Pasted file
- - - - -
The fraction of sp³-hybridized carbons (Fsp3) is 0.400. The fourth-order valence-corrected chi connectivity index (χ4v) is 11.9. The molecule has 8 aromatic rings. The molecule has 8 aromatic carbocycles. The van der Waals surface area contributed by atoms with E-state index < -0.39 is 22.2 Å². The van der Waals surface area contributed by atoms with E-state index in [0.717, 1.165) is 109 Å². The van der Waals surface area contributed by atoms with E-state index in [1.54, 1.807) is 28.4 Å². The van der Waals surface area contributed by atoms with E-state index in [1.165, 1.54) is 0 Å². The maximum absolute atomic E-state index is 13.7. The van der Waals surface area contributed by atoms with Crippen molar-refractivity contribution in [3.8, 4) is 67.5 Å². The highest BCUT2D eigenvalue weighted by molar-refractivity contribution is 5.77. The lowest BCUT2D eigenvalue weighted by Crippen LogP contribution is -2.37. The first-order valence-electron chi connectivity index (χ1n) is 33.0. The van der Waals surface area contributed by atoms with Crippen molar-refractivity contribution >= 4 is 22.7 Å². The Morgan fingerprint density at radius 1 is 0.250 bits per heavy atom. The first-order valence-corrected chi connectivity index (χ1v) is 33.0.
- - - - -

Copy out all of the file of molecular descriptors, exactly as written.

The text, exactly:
The fraction of sp³-hybridized carbons (Fsp3) is 0.400. The fourth-order valence-corrected chi connectivity index (χ4v) is 11.9. The molecule has 8 aromatic rings. The molecule has 8 aromatic carbocycles. The van der Waals surface area contributed by atoms with E-state index < -0.39 is 22.2 Å². The van der Waals surface area contributed by atoms with E-state index in [0.717, 1.165) is 109 Å². The van der Waals surface area contributed by atoms with E-state index in [1.54, 1.807) is 28.4 Å². The van der Waals surface area contributed by atoms with E-state index in [1.165, 1.54) is 0 Å². The maximum absolute atomic E-state index is 13.7. The van der Waals surface area contributed by atoms with Crippen molar-refractivity contribution in [3.8, 4) is 67.5 Å². The highest BCUT2D eigenvalue weighted by molar-refractivity contribution is 5.77. The lowest BCUT2D eigenvalue weighted by Crippen LogP contribution is -2.37. The first-order valence-electron chi connectivity index (χ1n) is 33.0. The van der Waals surface area contributed by atoms with Crippen molar-refractivity contribution >= 4 is 22.7 Å². The Morgan fingerprint density at radius 1 is 0.250 bits per heavy atom. The first-order valence-corrected chi connectivity index (χ1v) is 33.0.